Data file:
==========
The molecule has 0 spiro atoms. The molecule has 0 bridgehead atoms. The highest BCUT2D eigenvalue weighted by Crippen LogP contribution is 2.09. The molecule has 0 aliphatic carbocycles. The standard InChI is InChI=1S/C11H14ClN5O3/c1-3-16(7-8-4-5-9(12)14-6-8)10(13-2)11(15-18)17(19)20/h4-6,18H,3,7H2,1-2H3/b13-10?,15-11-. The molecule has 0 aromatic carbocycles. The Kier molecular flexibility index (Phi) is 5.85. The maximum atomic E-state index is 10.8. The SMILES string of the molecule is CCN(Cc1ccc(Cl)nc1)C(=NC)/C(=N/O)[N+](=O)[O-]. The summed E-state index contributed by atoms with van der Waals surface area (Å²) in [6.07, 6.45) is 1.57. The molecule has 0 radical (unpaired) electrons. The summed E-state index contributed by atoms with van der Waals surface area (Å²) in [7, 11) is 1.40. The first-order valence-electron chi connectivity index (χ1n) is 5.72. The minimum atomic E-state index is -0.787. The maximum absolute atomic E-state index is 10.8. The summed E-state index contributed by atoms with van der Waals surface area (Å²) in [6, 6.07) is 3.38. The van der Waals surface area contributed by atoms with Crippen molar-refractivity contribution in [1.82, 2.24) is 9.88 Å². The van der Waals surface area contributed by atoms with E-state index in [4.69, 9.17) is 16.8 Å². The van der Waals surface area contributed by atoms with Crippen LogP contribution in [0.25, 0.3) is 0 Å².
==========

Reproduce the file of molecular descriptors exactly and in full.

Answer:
The molecule has 0 spiro atoms. The molecule has 0 bridgehead atoms. The highest BCUT2D eigenvalue weighted by Crippen LogP contribution is 2.09. The molecule has 0 aliphatic carbocycles. The standard InChI is InChI=1S/C11H14ClN5O3/c1-3-16(7-8-4-5-9(12)14-6-8)10(13-2)11(15-18)17(19)20/h4-6,18H,3,7H2,1-2H3/b13-10?,15-11-. The molecule has 0 aromatic carbocycles. The Kier molecular flexibility index (Phi) is 5.85. The maximum atomic E-state index is 10.8. The SMILES string of the molecule is CCN(Cc1ccc(Cl)nc1)C(=NC)/C(=N/O)[N+](=O)[O-]. The summed E-state index contributed by atoms with van der Waals surface area (Å²) in [6.07, 6.45) is 1.57. The molecule has 0 radical (unpaired) electrons. The summed E-state index contributed by atoms with van der Waals surface area (Å²) in [7, 11) is 1.40. The first-order valence-electron chi connectivity index (χ1n) is 5.72. The minimum atomic E-state index is -0.787. The maximum absolute atomic E-state index is 10.8. The summed E-state index contributed by atoms with van der Waals surface area (Å²) in [6, 6.07) is 3.38. The van der Waals surface area contributed by atoms with Crippen molar-refractivity contribution in [1.82, 2.24) is 9.88 Å². The van der Waals surface area contributed by atoms with E-state index in [4.69, 9.17) is 16.8 Å². The van der Waals surface area contributed by atoms with Crippen LogP contribution in [0.25, 0.3) is 0 Å².